Monthly Archives: June, 2010

Culinary Connectors at the Aspen Food & Wine Classic

June 30th, 2010 Posted by Aspen, Chefs, Culinary Connectors No Comment yet

It was one of those Cinderella moments as I descended Independence Pass into Aspen for the Food & Wine Classic. I had dreamed of going to this event for years and I was finally here. After checking into my modest hotel with Becky we wondered over to the patio at Ajax Tavern. Snuggled against Aspen Mountain and part of the Little Nell, Ajax Tavern is the place to people watch. Within minutes Chef Matt Selby from Vesta Dipping Grill and his beautiful wife Gina joined us. Also hanging out on the patio was Kelly Kingsford, chef from Mateo in Boulder. We snacked on pate, truffle fries and mussels and watched Mario Batali amble by. Could it get any better than this?

Apparently it could. Later that evening we enjoyed at pig roast at Jose Andres house. We moved on from that fabulous party to the magnum party at the Little Nell. Here we met Caleb Foster, winemaker at Buty Winery in Seattle. We drank his amazing Syrah and then met up with local chef Ryan Hardy for the caviar party. Housemade blinis’ and potato chips tasted amazing with the salty caviar they were dishing up. We ended the night with Becky’s favorite beverage, mezcal at Jimmy’s.  What would be in store for us in the morning?

More to follow about Aspen Food & Wine – a tramp stamp sunburn, Giada De Laurentiis and an impromptu dinner with the chefs from Lark.

Venue Bistro – It’s Where to Eat this Weekend

June 25th, 2010 Posted by Chefs, Culinary Connectors, Denver, restaurants, Uncategorized No Comment yet

After having lunch on the sunny patio at Venue I swore I would go back for multiple visits. This small but charming restaurant in the Highlands is located on 32nd Avenue next to Mondo Vino. Venue sports a rock star chef and Holly, the owner and front of the house who earned her stripes as a manager at Table 6 for a number of years. Chef James Rugile was on the James Beard Rising Star long list earlier this year. He didn’t make the cut to the short list but he did score a Beard dinner in New York this October. After dining at Venue, I understand why.

Lunch at Venue features seared salmon, shrimp and grits, sandwiches, spinach salad and potato leek soup. I split the salad and the salmon with a girlfriend. Both items were delicious. The salad was beautifully dressed, served with candied walnuts, onions and goat cheese. Simple and perfect. The seared salmon was SEARED. I love when a chef can get a good, hard sear on a piece of fish while leaving the inside beautifully done and not overcooked. The salmon is served with a panzanella salad. I could have licked my plate. The dinner menu is equally as beautiful. Brunch is served on Sundays.

Stop by Venue this weekend for dinner, or lunch or brunch. Venue Bistro – 3609 W. 32nd Ave. – 303-477-0477.

Brandon Biederman – I Can’t Cook Mexican Food

June 23rd, 2010 Posted by Chefs, Culinary Connectors, Denver, Food Cart, Uncategorized 3 comments

I love tattooed badass chefs. Even better is a tattooed badass chef that drives a food truck. Brandon Biederman fits the bill perfectly. Brandon is the executive chef at Steubens Restaurant. This summer you will find him behind the wheel of the Steubens food truck.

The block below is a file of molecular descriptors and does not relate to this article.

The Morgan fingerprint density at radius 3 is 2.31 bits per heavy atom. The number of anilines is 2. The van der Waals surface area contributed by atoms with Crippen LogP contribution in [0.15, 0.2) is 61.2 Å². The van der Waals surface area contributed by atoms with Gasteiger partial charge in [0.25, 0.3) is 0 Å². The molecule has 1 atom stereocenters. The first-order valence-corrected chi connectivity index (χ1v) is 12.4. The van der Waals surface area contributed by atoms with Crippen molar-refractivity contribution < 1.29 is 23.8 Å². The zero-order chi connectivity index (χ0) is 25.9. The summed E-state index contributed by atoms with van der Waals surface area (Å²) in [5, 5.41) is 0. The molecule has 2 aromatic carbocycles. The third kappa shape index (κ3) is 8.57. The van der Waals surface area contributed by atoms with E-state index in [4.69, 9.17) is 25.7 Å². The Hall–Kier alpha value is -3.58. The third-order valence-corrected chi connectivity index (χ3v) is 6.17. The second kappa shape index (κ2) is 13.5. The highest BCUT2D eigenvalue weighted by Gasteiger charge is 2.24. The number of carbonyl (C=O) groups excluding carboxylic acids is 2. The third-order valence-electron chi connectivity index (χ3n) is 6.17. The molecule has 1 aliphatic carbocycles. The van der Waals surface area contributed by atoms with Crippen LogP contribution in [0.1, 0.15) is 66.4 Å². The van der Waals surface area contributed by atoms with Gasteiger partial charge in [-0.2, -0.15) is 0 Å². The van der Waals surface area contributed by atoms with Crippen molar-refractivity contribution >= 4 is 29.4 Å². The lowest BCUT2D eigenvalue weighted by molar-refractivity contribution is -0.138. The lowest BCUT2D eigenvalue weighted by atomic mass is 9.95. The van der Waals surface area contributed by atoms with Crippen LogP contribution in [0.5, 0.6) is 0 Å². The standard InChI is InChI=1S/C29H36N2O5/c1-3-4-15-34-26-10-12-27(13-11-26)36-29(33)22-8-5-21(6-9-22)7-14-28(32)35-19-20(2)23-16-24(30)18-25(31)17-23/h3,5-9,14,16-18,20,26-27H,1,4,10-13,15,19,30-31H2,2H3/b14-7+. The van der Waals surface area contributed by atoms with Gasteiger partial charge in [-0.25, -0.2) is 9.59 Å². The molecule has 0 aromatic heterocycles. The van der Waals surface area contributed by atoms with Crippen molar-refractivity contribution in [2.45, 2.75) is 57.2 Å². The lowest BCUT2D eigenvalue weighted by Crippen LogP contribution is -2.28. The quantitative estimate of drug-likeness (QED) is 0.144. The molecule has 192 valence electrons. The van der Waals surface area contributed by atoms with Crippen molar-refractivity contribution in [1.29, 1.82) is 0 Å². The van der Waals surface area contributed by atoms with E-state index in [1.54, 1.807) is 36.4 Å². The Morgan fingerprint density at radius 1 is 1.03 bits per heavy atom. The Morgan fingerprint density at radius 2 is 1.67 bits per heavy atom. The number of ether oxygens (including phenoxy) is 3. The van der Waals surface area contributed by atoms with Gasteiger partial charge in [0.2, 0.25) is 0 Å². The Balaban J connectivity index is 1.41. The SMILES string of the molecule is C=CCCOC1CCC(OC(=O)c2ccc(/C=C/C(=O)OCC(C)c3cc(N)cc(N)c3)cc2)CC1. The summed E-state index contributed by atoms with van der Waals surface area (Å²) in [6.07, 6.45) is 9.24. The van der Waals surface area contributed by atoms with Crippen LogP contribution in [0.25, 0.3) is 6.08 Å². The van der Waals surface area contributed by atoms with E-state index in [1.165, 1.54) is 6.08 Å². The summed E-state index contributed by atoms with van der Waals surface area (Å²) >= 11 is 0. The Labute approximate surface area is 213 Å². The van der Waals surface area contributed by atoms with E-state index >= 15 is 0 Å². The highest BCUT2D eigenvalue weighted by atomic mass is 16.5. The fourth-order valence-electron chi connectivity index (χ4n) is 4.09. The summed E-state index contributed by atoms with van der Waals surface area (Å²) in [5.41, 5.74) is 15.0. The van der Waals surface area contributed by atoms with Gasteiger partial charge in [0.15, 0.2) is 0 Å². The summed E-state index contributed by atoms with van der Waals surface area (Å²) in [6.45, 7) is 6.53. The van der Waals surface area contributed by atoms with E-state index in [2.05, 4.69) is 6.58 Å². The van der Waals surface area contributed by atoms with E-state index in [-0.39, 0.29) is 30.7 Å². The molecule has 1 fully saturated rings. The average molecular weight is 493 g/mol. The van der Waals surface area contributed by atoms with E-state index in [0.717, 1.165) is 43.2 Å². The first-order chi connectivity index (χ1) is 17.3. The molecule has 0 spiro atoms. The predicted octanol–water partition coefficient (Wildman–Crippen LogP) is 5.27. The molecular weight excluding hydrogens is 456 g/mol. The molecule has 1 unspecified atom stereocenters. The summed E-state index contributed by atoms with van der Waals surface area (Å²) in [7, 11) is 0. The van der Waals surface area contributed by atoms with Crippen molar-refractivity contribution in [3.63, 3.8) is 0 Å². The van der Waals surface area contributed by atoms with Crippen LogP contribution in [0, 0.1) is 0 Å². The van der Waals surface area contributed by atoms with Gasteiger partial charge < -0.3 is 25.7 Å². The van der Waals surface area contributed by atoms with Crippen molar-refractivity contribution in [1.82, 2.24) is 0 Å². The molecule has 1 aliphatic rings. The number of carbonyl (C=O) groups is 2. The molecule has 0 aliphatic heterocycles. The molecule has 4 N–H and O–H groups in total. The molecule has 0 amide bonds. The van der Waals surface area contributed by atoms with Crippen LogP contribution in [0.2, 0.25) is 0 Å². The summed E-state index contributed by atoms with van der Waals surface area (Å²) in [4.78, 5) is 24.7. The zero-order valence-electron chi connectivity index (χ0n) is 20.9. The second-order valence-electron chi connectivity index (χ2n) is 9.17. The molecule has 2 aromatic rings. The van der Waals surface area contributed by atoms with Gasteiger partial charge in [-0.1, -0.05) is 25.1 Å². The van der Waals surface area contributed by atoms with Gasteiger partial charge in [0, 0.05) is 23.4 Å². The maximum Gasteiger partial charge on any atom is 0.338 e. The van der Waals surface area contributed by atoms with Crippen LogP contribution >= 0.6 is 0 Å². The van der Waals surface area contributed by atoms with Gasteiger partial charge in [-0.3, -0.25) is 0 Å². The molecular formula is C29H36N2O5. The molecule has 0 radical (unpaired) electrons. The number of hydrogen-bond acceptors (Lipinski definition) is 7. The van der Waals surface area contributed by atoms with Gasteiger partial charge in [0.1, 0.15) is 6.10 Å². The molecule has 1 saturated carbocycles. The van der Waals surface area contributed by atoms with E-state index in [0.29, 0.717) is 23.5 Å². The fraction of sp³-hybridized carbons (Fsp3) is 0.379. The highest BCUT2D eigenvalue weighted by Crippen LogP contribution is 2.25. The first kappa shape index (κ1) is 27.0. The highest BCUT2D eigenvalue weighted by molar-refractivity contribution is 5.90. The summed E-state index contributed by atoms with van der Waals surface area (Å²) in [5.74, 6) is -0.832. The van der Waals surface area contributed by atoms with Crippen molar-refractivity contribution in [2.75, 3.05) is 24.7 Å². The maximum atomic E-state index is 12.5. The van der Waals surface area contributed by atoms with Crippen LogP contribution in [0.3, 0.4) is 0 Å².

The Steubens Truck serves a small menu made up of burgers, fries and deep fried pork rolled in powdered sugar. I call the pork crack but Steubens, being more PC, calls them Steubie Snacks. For dessert the truck offers cookies and cupcakes. You can follow Brandon and the truck on Facebook and Twitter. Lately they’ve been dishing up eats at Civic Center Park.

Brandon Biederman graduated from culinary school and immediately went to work at Tommy Tsuami’s. He became an executive chef at age 22 which he acknowledges was young and very overwhelming.

At the time he was getting seafood from the same supplier as Vesta Dipping Grill. “I had enough at Tommy’s and someone told me that Matty (Matt Selby) was hiring a line cook. I went for an interview, quit Tommy’s and started the next day at Vesta. That kind of stuff happens more often in the industry than you would think.”

“The Grill is my favorite station because you are in control of the kitchen It’s the power station. I used to strive on the stress of service. Now I stress about what is coming off my line cook’s stations.”

Brandon stayed at Vesta for 6 years before he “jumped ship” to Steubens. “I left Vesta because I needed to do something new. Steubens has been open 2 plus years now. It’s amazing that it’s been that long. I still remember doing tastings at 8 a.m. in the morning at Vesta because that’s the only time any of us had to come up with the menu for Stuebens.”


On being an Executive Chef:
I try to talk with all my cooks to make sure that everyone is happy. I currently have 32 employees in the kitchen and four Sous chefs. They are my right hands. Last week we broke the record number of covers in one day at Steubens. We did 1,182!


How has the menu at Steubens evolved?
It really doesn’t change much. I will change the sides and the braise but other than that it’s pretty much the same.


On Steubens:
Steubens is one of those restaurants that have a huge dynamic of guests. It’s a diverse group of people, younger, older, families, people on dates, people wanting to try Sean’s cocktails. I like cooking accessible food. It’s a take on the food we grew up with. People like to criticize us because we’re cooking the classics and sometimes that doesn’t translate exactly the way they had it as kids. That’s challenging. I like to take dishes we had growing up and put a little spin on them, stylize a bit. I think that the fusion influence from Vesta is obvious. Sometimes I come up with a new menu item and then realize I can’t put it on because it’s just too out there for Steubens. It gets too fancy quickly.


Challenges
: I can’t cook Mexican food. You will never see Mexican food on the menu at Steubens because it’s done better at other restaurants in Denver. My dishwashers will make Mexican food for staff meal and I just wish mine would turn out as well as theirs does. (more…)